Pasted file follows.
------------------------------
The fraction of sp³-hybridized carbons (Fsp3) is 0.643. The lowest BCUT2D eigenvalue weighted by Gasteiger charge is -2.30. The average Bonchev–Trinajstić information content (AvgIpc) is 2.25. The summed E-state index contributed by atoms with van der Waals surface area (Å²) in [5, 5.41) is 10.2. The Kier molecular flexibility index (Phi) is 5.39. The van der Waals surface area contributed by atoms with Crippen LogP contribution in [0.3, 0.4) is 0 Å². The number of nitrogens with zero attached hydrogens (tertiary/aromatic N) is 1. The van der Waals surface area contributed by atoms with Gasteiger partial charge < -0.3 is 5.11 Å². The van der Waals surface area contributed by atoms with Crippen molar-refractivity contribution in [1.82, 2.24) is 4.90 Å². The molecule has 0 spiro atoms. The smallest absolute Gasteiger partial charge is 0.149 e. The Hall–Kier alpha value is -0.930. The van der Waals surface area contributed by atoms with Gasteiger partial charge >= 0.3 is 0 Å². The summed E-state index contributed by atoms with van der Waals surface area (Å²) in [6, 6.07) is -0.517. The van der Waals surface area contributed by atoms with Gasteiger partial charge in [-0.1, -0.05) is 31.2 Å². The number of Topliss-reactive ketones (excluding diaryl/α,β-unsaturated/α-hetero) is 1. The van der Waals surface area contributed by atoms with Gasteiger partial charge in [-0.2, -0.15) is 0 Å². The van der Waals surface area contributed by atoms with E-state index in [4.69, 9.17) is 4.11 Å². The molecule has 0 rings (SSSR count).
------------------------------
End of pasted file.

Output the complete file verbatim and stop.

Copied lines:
The fraction of sp³-hybridized carbons (Fsp3) is 0.643. The lowest BCUT2D eigenvalue weighted by Gasteiger charge is -2.30. The average Bonchev–Trinajstić information content (AvgIpc) is 2.25. The summed E-state index contributed by atoms with van der Waals surface area (Å²) in [5, 5.41) is 10.2. The Kier molecular flexibility index (Phi) is 5.39. The van der Waals surface area contributed by atoms with Crippen LogP contribution in [0.3, 0.4) is 0 Å². The number of nitrogens with zero attached hydrogens (tertiary/aromatic N) is 1. The van der Waals surface area contributed by atoms with Gasteiger partial charge < -0.3 is 5.11 Å². The van der Waals surface area contributed by atoms with Crippen molar-refractivity contribution in [1.82, 2.24) is 4.90 Å². The molecule has 0 spiro atoms. The smallest absolute Gasteiger partial charge is 0.149 e. The Hall–Kier alpha value is -0.930. The van der Waals surface area contributed by atoms with Gasteiger partial charge >= 0.3 is 0 Å². The summed E-state index contributed by atoms with van der Waals surface area (Å²) in [6, 6.07) is -0.517. The van der Waals surface area contributed by atoms with Gasteiger partial charge in [-0.1, -0.05) is 31.2 Å². The number of Topliss-reactive ketones (excluding diaryl/α,β-unsaturated/α-hetero) is 1. The van der Waals surface area contributed by atoms with Gasteiger partial charge in [-0.2, -0.15) is 0 Å². The van der Waals surface area contributed by atoms with E-state index in [4.69, 9.17) is 4.11 Å². The molecule has 0 rings (SSSR count).